With barely 24 hours to go for India’s maiden lunar mission, it is the most nerve raking period for people behind this Herculean task. The modified PSLV is all set to lift of from Sriharikota early tomorrow morning. If all goes according to plan, India will become the third Asian country to have put a satellite into a lunar orbit after Japan and China — which managed the feat just last year.

India has big future plans as well; cabinet has given the green signal for the Chandrayaan 2 mission in 2011, just three years from now. If that was not enough, current plan indicates a manned space mission in 2014 followed by a manned lunar mission in 2020 – which happens to be four years before China’s 2024 deadline. India also seems to be better placed than China as far as the moolah spent on these missions is concerned. The Chandrayaan -1 mission for example, with a budget of $86 million cost only half as much as China’s Chang’e 1 mission.

A space mission and that too a lunar mission is not just about sending a satellite across to the moon and the scientific intent it has. It is also a matter of national pride for most Indians who sit glued to their television screens during these launches. It is expected to be no different tomorrow.

However, experts point out that India’s mission is not just about chest-thumping or an egoistic attempt to increase its clout in the India dominated sub continent. India has as many as 11 communication satellites of its own, which the country has used to its benefit. The INSAT series of satellites have been instrumental in bringing quality education to remote villages in the heart of rural India. This is apart from the IRS, which has helped farmers indirectly for crop yield modeling.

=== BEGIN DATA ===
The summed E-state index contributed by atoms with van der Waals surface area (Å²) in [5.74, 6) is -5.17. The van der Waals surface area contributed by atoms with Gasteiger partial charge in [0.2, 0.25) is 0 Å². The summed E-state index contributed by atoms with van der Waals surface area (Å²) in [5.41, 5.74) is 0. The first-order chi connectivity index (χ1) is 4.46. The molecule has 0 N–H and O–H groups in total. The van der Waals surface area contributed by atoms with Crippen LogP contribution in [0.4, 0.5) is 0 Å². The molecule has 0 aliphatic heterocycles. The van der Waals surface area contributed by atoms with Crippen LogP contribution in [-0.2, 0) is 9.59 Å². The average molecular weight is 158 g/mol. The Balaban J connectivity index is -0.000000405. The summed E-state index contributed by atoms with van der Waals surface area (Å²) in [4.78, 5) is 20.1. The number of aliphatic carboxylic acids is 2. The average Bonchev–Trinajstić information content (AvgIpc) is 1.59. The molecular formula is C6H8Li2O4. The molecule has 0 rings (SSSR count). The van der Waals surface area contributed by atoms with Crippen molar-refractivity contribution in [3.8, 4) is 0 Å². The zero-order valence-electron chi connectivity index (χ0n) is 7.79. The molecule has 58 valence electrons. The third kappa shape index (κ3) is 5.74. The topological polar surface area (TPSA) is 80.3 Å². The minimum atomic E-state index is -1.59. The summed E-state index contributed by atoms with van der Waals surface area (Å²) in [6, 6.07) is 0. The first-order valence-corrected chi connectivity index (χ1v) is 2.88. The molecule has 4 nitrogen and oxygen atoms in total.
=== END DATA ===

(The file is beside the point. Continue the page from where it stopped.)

Four decades ago, when the US and Russia were embroiled in a bitter space-race for reaching the moon , sleeping giants India and China were barely a blip on the radar. No one could have envisaged that these countries will in just 40 years start to dramatically shift the highly polarized world economy eastwards.

While the US still is the indisputable superpower, India and especially China has been seeing dramatic growth over the past few decades. While India has not ruffled half as many feathers as China has, it has had its share of limelight — with the Chandrayaan mission being one of the highly decorated feathers on the proverbial cap.

Coming back to the Chandrayaan -1 mission, while most have lauded the efforts by the scientists and engineers behind this mission, there are some others who have voiced their resentment against a mission of this nature; mainly questioning the rationale behind spending colossal amounts of money when the country can spend this amount on “better” things. These include ensuring basic necessities for the country’s poverty stricken masses and other humanitarian needs. While many see a possible “space race” with China in harnessing the lunar mineral wealth, others point towards an arms race claiming that rockets used for firing satellites can also be used for nuclear warheads.

Whatever the results, tomorrow will be a red-letter day for the Indian space program. When the PSLV lifts off from Siharikota with the Chandrayaan -1 on-board, it also carries with it the aspirations of a billion plus population, the hard work of thousands of scientists who managed to finish the project well within the deadline and not to mention, the voice of an emerging economy which is raring to go places.

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